By David Colman
For: ‘70s Package Handsome and Brilliantly Conceived
Against: For More Grunt Go TDI or Turbo
Leave it to those kooky imagineers at VW to come up with yet another celebratory sales concept no one’s thought of before. This latest brainstorm marks the reintroduction of the Convertible to the redone Beetle model line that debuted last year. Of course, VW product planners weren’t content to offer just any old drop top when they could instead trot out 3 specific models that celebrate the long and storied history of this topless small wonder. The tasty trio pays homage to 3 decades in which VW produced Convertible Beetles. The ‘50s edition is black with a tan interior, while the ‘60s version is Denim Blue with groovy two-tone seats. The ‘70s Beetle, subject of this test, is Toffee Brown, with tan interior and perfectly vintage looking chrome disc alloys measuring 8” x 18” mounting Hankook Optimo 235/45R18 rubber. The exterior color – let’s call it BeeGees Brown – also covers interior dashboard panels. With its matching brown fabric roof, the ‘70s Convertible is understated but stunning.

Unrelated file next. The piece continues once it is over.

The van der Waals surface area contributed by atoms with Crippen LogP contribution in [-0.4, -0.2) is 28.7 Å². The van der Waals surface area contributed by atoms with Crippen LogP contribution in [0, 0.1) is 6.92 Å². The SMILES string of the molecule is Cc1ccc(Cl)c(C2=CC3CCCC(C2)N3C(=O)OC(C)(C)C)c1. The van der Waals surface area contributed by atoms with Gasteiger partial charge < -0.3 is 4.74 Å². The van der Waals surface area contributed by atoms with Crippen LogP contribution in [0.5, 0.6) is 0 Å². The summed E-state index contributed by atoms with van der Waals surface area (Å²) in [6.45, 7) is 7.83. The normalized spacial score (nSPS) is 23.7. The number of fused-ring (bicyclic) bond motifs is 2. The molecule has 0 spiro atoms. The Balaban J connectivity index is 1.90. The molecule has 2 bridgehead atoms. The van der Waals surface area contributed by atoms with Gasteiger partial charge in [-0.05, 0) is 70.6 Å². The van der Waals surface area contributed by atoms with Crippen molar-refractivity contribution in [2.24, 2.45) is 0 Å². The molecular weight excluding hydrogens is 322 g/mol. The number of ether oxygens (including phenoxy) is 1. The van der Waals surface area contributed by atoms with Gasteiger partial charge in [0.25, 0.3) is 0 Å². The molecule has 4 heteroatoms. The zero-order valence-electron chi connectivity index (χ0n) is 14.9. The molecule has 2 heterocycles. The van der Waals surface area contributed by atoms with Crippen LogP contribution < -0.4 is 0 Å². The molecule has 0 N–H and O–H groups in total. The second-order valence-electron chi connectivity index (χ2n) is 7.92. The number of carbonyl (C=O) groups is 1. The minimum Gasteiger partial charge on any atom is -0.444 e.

You can order your VW Convertible with either the 2.5 liter inline 5, the TDI diesel, or the turbo 2.0 liter inline 4. VW equipped our test car with the 2.5 liter engine, which is available only with a 6-speed automatic transmission. Due to the very high rpm required by the 5 to achieve peak power (170hp at 5,700rpm) , this engine does not produce scintillating zip. The straight 5 is, however, perfect if you’re looking to reproduce the acceleration nostalgia of a vintage VW Convertible. Personally I would opt for either the diesel, which makes 140hp and 236 lb.-ft. of torque, or the turbo, which posts 200hp and 207 lb,-ft. of torque.
The Convertible’s top is so soundly constructed that there’s no wind noise whatsoever when it’s raised. Attribute the quiet to the fact that the top’s exterior fabric shell consists of 3 different layers covering 3 more layers of insulation plus a molded foam laminated fabric headliner. The only drawback to the raised top is the lack of rear vision it causes. You need to be very careful when backing a Convertible Beetle out of a parking slot. Of course, you could always drop the top for a better look back, as it takes only 9.5 seconds to stow it and 11 more seconds to erect it.